Tag Archives: photo survey

16 Things Picture Buyers dislike about their Stock Agencies

In a continuing effort to release as much information as we can concerning picture buyers and their habits in today’s stock industry, we will look at what things image buyers disliked that their image agency did or wasn’t doing. This question was one part of a two part question relating to what picture buyers liked and didn’t like about the stock agencies they work with. Below is a collection of their responses in no order of importance but cover the range of dislikes that image buyers had.

1. Prefer stock sites that have a current selection images of people using media (my firm sells advertising in magazines, online and mobile devices.) The laptops, computer screens, and mobile devices should be current. People using the devices need to look realistic. They should look somewhat affluent or have some purchasing power.

2. Few images of “ordinary” people of many backgrounds, skin colors or multi-national origins. Few images of disabled individuals or groups doing ordinary (non-medical) activities, bland generic office pictures.

3. Keywords need to be accurately curated, correct caption information, no time to sift through keywording spam. Keyword spam makes me not want to visit a site.

4. Same images on every site and smaller agencies that are different get subsumed by the larger ones

5. Dropping or losing photographer/images and then being unable to re-license them for p/up imagery

6. Caps to RF imagery or microstock imagery

7. Everyone uses the same great images. Should be a system for professional level and entry level buyers so everyone isn’t using the same images/vector files…

8. It’s difficult to find great deals or new imagery since they are all concentrated under Getty and Corbis again…There is very little good, new material.

9. Discontinuing of RF CDs

10. Photos that SCREAM “I’m a stock photo.” More quality stock illustration at lower costs – less computer generated in feel.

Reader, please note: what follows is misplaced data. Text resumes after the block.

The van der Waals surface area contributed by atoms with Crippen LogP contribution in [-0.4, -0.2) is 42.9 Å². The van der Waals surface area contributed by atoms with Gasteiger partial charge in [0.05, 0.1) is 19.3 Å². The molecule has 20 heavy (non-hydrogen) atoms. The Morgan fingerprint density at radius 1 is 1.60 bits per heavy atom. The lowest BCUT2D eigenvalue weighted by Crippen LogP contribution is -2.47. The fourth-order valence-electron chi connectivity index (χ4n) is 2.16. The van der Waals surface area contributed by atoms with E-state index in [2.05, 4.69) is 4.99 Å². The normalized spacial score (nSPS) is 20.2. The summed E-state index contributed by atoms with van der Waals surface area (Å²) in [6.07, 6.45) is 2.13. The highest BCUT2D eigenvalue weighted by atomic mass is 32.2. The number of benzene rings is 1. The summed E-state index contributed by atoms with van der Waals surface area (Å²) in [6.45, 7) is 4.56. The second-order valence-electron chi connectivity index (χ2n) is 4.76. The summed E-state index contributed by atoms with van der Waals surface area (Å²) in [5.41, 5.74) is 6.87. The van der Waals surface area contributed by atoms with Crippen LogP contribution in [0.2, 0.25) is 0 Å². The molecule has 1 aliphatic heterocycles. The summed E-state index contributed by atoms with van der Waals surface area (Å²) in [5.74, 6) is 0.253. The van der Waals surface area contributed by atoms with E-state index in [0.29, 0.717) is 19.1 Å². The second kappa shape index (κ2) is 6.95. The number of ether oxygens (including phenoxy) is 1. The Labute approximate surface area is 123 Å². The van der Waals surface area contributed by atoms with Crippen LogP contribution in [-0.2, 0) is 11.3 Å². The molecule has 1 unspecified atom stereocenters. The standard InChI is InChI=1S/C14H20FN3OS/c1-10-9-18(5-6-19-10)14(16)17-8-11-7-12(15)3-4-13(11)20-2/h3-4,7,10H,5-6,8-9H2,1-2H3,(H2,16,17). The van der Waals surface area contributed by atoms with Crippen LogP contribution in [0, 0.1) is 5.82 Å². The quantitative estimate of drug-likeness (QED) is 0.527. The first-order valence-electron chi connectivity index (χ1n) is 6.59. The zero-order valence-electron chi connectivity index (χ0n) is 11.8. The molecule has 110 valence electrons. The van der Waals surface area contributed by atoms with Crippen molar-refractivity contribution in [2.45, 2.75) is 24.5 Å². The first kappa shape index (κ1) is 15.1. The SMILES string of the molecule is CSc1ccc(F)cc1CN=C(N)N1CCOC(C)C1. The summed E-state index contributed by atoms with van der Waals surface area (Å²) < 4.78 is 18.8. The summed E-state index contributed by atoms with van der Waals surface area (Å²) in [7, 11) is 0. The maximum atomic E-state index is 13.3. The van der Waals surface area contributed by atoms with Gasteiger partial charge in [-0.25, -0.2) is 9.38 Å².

11. It’s not very fun and takes a ling time to search for images.

12. Credits packages that do not expire.

13. Sites that don’t allow for repeat download of photos purchased.

14. Overly complex search engines

15. The search engines for iStock and Corbis aren’t very intuitive, or aren’t as intuitive as they could be. Getty has better search filters. The quality of the photos are sometimes hit and miss. I understand that to be acceptable for lower priced images like iStock but some of the other larger ones still have that same issue.

16. I think just having better search and/or search and filtering methods, would save us tremendous amounts of time and get better results. Perhaps better tagging, or more accurate tagging of the images. Many times I will get provocative images when I’m not searching for them.

What do you dislike about the stock agency you choose to work with? Is there anything you hate which they do? What would you change?

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Cutcaster October Review and Highlights

Fall is here, and Cutcaster is in full swing. We now have a carefully-reviewed and edited down collection of over 525,000 photos and illustrations from emerging artists worldwide like yourself, and we are constantly working to get this collection in front of image buyers. We released a new version of our search engine making it easier and faster to find and purchase photos.  We are also knee-deep in redesigning our next version of the website and overhauling our back-end.  Traffic to the site and sales are up, but we know the main reason you joined Cutcaster was to get a trusted partner to help make you money. Please know that we are working tirelessly on this, and appreciate your support as we grow.

Here’s quick round-up:

Create a funny photo caption and win $50, $20 or $10 in Cutcaster credits if your photo caption is one of our favorites. We launched a new weekly contest in which you submit funny tag-lines for photos we post and each week we pick three winners. See the photo this week and make us laugh!

We are pleased to announce the launch of Stock Photo License, a new educational resource dedicated to helping image users and buyers avoid legal pitfalls and better understand copyright law. We are actively seeking partners and individuals who would like to contribute to the site. Check out the site here or read more about Stock Photo License on our blog.

Have you added a link to your Cutcaster portfolio, or to individual images or lightboxes at Cutcaster?  Please do so if you have not. Links, “Likes” and “Re-Tweets” improve our visibility in search engines and social networks.  In other words, they make a BIG difference in driving buyers to your work and compliment all the work we are doing in the background, so please link and like as much as possible!

Want a chance to win the latest iPad or $500 in Cutcaster credits? (That buys you as many as 500 images on Cutcaster.)  Take two minutes to complete our Photo buyer survey and we will enter you in our drawing for prizes at the end of the month. Check out the details on our Design and Photography blog or go directly to the survey by clicking here. If you are a seller, we want to improve and provide the best service to you as is humanly possibly but we need your help. Please lend us two minutes of your to complete our anonymous Photo Contributor Survey.

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